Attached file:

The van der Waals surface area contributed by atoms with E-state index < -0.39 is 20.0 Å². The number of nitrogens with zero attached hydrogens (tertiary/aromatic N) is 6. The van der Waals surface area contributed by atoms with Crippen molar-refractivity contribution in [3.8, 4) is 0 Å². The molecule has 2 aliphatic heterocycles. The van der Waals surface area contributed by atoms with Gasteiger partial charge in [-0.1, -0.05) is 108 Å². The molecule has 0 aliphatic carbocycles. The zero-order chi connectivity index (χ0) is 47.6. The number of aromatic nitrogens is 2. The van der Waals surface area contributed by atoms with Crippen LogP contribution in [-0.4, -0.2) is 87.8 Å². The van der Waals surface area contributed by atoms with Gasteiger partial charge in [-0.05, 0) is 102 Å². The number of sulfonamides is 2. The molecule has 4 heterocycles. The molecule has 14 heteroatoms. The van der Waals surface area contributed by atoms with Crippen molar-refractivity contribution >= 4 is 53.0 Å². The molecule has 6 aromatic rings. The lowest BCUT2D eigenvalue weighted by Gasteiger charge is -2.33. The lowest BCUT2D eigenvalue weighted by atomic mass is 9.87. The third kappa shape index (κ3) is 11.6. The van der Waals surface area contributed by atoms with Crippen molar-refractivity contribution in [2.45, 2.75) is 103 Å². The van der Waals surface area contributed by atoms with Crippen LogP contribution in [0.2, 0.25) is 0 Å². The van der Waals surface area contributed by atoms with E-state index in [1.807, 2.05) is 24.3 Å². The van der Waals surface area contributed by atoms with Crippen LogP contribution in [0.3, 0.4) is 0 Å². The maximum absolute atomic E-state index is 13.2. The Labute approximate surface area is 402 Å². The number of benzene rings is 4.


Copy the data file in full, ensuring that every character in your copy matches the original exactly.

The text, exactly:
The van der Waals surface area contributed by atoms with E-state index < -0.39 is 20.0 Å². The number of nitrogens with zero attached hydrogens (tertiary/aromatic N) is 6. The van der Waals surface area contributed by atoms with Crippen molar-refractivity contribution in [3.8, 4) is 0 Å². The molecule has 2 aliphatic heterocycles. The van der Waals surface area contributed by atoms with Gasteiger partial charge in [-0.1, -0.05) is 108 Å². The molecule has 0 aliphatic carbocycles. The zero-order chi connectivity index (χ0) is 47.6. The number of aromatic nitrogens is 2. The van der Waals surface area contributed by atoms with Crippen LogP contribution in [-0.4, -0.2) is 87.8 Å². The van der Waals surface area contributed by atoms with Gasteiger partial charge in [-0.05, 0) is 102 Å². The number of sulfonamides is 2. The molecule has 4 heterocycles. The molecule has 14 heteroatoms. The van der Waals surface area contributed by atoms with Crippen molar-refractivity contribution >= 4 is 53.0 Å². The molecule has 6 aromatic rings. The lowest BCUT2D eigenvalue weighted by Gasteiger charge is -2.33. The lowest BCUT2D eigenvalue weighted by atomic mass is 9.87. The third kappa shape index (κ3) is 11.6. The van der Waals surface area contributed by atoms with Crippen molar-refractivity contribution in [2.45, 2.75) is 103 Å². The van der Waals surface area contributed by atoms with Crippen LogP contribution in [0.2, 0.25) is 0 Å². The van der Waals surface area contributed by atoms with E-state index in [1.807, 2.05) is 24.3 Å². The van der Waals surface area contributed by atoms with Crippen LogP contribution in [0.3, 0.4) is 0 Å². The maximum absolute atomic E-state index is 13.2. The Labute approximate surface area is 402 Å². The number of benzene rings is 4.